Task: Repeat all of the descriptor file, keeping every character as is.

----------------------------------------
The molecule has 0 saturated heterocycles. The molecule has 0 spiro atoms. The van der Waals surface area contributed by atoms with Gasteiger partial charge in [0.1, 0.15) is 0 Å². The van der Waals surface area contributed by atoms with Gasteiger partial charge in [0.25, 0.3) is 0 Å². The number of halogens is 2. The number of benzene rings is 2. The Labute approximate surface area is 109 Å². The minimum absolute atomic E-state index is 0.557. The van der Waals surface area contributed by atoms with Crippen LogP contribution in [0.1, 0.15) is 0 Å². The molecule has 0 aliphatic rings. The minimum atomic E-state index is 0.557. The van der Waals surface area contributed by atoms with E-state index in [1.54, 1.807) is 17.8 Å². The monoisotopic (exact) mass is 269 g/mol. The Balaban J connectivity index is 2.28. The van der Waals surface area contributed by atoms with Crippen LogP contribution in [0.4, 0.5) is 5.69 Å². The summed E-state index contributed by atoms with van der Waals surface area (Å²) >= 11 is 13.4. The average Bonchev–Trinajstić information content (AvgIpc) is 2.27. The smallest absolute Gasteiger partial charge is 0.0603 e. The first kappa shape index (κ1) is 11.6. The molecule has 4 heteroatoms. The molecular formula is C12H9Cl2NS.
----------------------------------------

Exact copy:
The molecule has 0 saturated heterocycles. The molecule has 0 spiro atoms. The van der Waals surface area contributed by atoms with Gasteiger partial charge in [0.1, 0.15) is 0 Å². The van der Waals surface area contributed by atoms with Gasteiger partial charge in [0.25, 0.3) is 0 Å². The number of halogens is 2. The number of benzene rings is 2. The Labute approximate surface area is 109 Å². The minimum absolute atomic E-state index is 0.557. The van der Waals surface area contributed by atoms with Crippen LogP contribution in [0.1, 0.15) is 0 Å². The molecule has 0 aliphatic rings. The minimum atomic E-state index is 0.557. The van der Waals surface area contributed by atoms with E-state index in [1.54, 1.807) is 17.8 Å². The monoisotopic (exact) mass is 269 g/mol. The Balaban J connectivity index is 2.28. The van der Waals surface area contributed by atoms with Crippen LogP contribution in [0.4, 0.5) is 5.69 Å². The summed E-state index contributed by atoms with van der Waals surface area (Å²) >= 11 is 13.4. The average Bonchev–Trinajstić information content (AvgIpc) is 2.27. The smallest absolute Gasteiger partial charge is 0.0603 e. The first kappa shape index (κ1) is 11.6. The molecule has 4 heteroatoms. The molecular formula is C12H9Cl2NS.